As seen from Sansome:
Here’s the background and here’s what the first day of terminal operation looked like yesterday:
I didn’t see it in operation, but I did see a Nest* (wherever that is) Bus heading away from this area this AM so maybe this 116 feet will be a nest for Nest, and others. Who uses this terminal is a secret, kept by our incompetent SFMTA, for some reason.
I think all these pissed-off people would have needed the relevant city Supervisor to go to bat for them against the SFMTA. I suppose that didn’t happen.
(I’ll tell you, one block away on Hayes, there’s a bus stop for the #21 what’s nine (9) seconds away from another bus stop for the same line. Our weak-willed SFMTA wanted to get rid of one of the stops but a while back but a local bidness owner hired on craigslist to get a “grass-roots” campaign going to sway our swayable Supervisor London Breed. So that’s democracy in action, or not, depending on how you look at it.)
Anyway, the signs say that all this will expire on May 27th, 2016, so we’ll just have to wait and see what the SFMTA wants to do next. Perhaps they’ll install permanent signs soon, IDK…
*Yeah, I need me an expensive Nest thermostat for my 100 year old radiators – I’m sure that would work out real good.
Here it is:
“FOR IMMEDIATE RELEASE: NEW SAN FRANCISCO MUSEUM OF MODERN ART NOW OPEN – Congresswoman Nancy Pelosi and Mayor Edwin Lee Joined SFMOMA Director Neal Benezra, Board Chairman Charles Schwab and Board President Bob Fisher to Inaugurate Expanded Museum – More than 5,000 Visitors Welcomed to Museum For Free Today
The new SFMOMA from Howard Street; photo by Devlin Shand, courtesy Drew Altizer Photography
Charles Schwab, Robert Fisher, Neal Benezra and Nancy Pelosi, Edwin Lee and Craig Dykers; photo by Drew Altizer, courtesy Drew Altizer Photography
SAN FRANCISCO, CA (May 14, 2016)—With a blizzard of red confetti, the San Francisco Museum of Modern Art (SFMOMA) opened its doors to the public today, May 14. Opening Day festivities were attended by local dignitaries, members of the Bay Area arts community and the general public. After the program, the first visitors were welcomed to the new museum by SFMOMA staff and leadership.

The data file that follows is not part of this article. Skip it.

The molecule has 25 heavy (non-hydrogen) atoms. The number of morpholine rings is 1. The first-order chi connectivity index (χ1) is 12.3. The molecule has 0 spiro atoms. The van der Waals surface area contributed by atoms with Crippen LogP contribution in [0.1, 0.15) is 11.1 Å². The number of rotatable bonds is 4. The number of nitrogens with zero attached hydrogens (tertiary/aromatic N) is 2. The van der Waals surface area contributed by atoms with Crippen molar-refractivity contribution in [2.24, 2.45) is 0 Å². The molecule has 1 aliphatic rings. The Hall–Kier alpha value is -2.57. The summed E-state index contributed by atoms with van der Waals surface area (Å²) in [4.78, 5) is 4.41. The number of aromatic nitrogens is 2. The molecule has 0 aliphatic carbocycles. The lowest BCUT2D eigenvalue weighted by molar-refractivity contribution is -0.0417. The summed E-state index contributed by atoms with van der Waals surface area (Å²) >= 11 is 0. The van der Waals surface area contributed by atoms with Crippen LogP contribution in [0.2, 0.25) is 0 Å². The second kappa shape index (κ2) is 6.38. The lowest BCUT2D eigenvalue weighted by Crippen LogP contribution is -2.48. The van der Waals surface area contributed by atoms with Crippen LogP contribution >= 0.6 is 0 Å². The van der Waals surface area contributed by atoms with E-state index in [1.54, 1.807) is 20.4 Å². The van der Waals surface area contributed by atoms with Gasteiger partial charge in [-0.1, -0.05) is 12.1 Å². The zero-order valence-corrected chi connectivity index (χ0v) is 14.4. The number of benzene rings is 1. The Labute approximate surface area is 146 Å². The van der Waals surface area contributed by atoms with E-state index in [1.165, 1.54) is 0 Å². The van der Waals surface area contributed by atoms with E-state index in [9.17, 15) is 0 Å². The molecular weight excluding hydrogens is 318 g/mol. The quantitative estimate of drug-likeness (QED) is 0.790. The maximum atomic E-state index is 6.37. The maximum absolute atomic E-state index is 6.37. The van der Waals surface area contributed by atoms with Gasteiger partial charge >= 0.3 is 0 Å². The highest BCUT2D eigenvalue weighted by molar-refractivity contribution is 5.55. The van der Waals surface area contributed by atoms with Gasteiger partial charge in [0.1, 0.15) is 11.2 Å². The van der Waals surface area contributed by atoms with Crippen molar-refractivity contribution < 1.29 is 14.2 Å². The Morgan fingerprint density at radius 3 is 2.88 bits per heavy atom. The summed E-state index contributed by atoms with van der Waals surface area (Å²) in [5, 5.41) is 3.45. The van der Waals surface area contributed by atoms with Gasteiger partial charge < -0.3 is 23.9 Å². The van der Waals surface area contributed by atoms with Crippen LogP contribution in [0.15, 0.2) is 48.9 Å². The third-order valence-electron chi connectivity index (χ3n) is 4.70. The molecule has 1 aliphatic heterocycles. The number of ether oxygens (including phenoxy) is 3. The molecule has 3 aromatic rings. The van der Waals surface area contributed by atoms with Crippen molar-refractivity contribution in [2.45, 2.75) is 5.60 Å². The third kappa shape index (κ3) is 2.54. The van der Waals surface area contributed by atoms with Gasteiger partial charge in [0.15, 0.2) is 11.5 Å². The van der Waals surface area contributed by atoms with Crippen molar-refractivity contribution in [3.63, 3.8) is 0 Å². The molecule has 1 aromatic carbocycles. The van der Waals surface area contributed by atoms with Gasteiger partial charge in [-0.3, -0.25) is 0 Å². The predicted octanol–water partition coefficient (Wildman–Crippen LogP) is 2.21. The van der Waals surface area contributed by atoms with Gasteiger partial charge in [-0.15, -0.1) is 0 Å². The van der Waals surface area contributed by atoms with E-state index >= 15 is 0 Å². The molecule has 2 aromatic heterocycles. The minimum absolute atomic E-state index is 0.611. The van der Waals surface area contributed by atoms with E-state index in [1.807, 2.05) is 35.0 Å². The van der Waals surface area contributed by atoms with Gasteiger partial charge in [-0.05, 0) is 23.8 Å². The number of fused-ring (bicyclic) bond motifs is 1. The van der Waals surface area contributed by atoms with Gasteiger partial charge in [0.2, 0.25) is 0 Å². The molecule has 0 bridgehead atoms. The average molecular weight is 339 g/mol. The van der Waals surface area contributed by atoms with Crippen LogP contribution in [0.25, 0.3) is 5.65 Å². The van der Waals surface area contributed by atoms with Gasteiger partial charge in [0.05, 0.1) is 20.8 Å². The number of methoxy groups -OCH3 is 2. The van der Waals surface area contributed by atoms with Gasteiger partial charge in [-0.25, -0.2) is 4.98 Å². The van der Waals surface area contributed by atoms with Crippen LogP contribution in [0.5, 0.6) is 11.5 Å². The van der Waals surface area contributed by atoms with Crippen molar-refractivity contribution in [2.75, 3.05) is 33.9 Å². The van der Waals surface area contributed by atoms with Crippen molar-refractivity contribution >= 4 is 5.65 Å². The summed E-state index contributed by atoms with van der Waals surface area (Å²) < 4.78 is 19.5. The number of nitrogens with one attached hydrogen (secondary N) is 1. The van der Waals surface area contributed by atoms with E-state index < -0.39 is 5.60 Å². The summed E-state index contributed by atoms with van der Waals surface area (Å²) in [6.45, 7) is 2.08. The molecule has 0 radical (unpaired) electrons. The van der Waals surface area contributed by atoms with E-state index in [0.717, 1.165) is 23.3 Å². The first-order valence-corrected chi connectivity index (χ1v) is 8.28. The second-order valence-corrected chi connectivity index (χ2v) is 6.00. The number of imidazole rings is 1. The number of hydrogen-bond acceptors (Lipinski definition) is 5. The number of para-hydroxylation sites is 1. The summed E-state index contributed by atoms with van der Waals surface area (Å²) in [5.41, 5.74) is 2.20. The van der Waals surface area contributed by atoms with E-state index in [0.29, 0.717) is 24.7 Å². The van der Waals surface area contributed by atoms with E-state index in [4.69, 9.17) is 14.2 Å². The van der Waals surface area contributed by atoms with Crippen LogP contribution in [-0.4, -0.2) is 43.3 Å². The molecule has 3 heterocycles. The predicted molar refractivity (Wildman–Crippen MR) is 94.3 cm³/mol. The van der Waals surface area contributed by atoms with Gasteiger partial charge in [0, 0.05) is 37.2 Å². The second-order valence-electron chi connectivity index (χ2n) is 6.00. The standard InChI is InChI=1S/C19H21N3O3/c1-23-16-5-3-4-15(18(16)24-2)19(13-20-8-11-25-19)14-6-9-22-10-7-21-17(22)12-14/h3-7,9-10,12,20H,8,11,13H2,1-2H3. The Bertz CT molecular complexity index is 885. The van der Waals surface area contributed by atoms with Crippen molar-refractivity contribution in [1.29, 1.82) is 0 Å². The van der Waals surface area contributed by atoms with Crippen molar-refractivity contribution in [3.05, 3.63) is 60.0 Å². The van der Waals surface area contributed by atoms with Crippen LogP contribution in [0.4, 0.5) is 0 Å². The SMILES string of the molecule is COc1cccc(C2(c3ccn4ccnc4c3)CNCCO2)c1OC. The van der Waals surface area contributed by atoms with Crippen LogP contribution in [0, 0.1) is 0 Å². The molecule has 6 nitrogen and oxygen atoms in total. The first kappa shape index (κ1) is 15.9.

The program included remarks by Congresswoman Nancy Pelosi, Mayor Edwin Lee, SFMOMA Board Chairman Charles Schwab, SFMOMA Board President Bob Fisher and SFMOMA’s Helen and Charles Schwab Director Neal Benezra. The museum distributed more than 5,000 free timed tickets for Opening Day to the public. Surrounding cultural institutions including the Museum of the African Diaspora, the Contemporary Jewish Museum, the Yerba Buena Center for the Arts, the Children’s Creativity Museum and many more throughout the Yerba Buena Cultural District also offered free admission and programming to celebrate the return of SFMOMA to the neighborhood.
“After years of planning and construction, it feels terrific to welcome visitors back to the museum,” said Neal Benezra. “With our goal of providing more art to more people, now and for generations to come, we are excited to share the new museum experience we have created that features the distinguished Doris and Donald Fisher Collection, new works gifted or promised to us by 230 generous donors and the Pritzker Center for Photography which deepens our commitment to the medium.”
SFMOMA, which opened today with 19 inaugural exhibitions, underwent a three-year transformation to add a 10-story expansion designed by international architecture firm Snøhetta that nearly triples its gallery space, allowing the museum to show more of its exceptional collection of modern and contemporary art. With free admission for guests ages 18 and younger and 45,000 square feet of free public space, SFMOMA is more open to the community than ever before.
“Today, with the opening of this gorgeous museum expansion, San Francisco affirms our city’s place as a global leader of art and culture,” said Congresswoman Pelosi. “The new SFMOMA is a manifestation of our city’s deep respect for creativity, and it embodies the spirit and the generosity of the entire Bay Area Community. For that, we are very proud, and very thankful indeed.”
“San Francisco is a city of big ideas, and SFMOMA is a really big idea—and now, a big reality,” said Mayor Lee. “Not only is the new SFMOMA a place to showcase innovative art, culture and education initiatives, but it is a piece of art itself in the Yerba Buena Art District. The museum is a major draw for visitors, residents, families and youth from around the world, and its contribution to the Bay Area economy will now grow significantly with its new expansion.”
SFMOMA OPENING DAY EVENTS
SFMOMA’s Opening Day began with street performers on Howard Street including entertainment by the Circus Center, SFJAZZ High School All Stars, the San Francisco Youth Ballet Ribbon Dancers and We Talk Chalk.
After remarks, at the museum’s new entrance on Howard Street, the speakers and architect Craig Dykers, founding partner of Snøhetta, ceremonially opened the museum by pressing a large red button with the new SFMOMA logo on it, releasing a blizzard of red confetti from the roof of the new museum and adjacent buildings. The Golden State Warriors Aftershock Drumline played while SFMOMA staff members in red shirts paraded with large red balloons. Ribbon dancers from the San Francisco Youth Ballet led the first visitors into the building.|
Free admission on Opening Day was made possible in part by PG&E, a partner in making the new SFMOMA a model for energy efficiency for art museums through participation in the Step Up and Power Down and Savings by Design programs, The Yerba Buena Community Benefits District and the museum’s Premier Sponsors Bank of America and Cadillac.
SFMOMA HOURS AND ADMISSION
SFMOMA is open to the public seven days a week from 10 a.m. to 5 p.m. through Labor Day. Free public spaces open at 9 a.m. daily. The museum hosts extended hours on Thursdays until 9 p.m., giving visitors the opportunity to enjoy exhibitions and programs in the evening.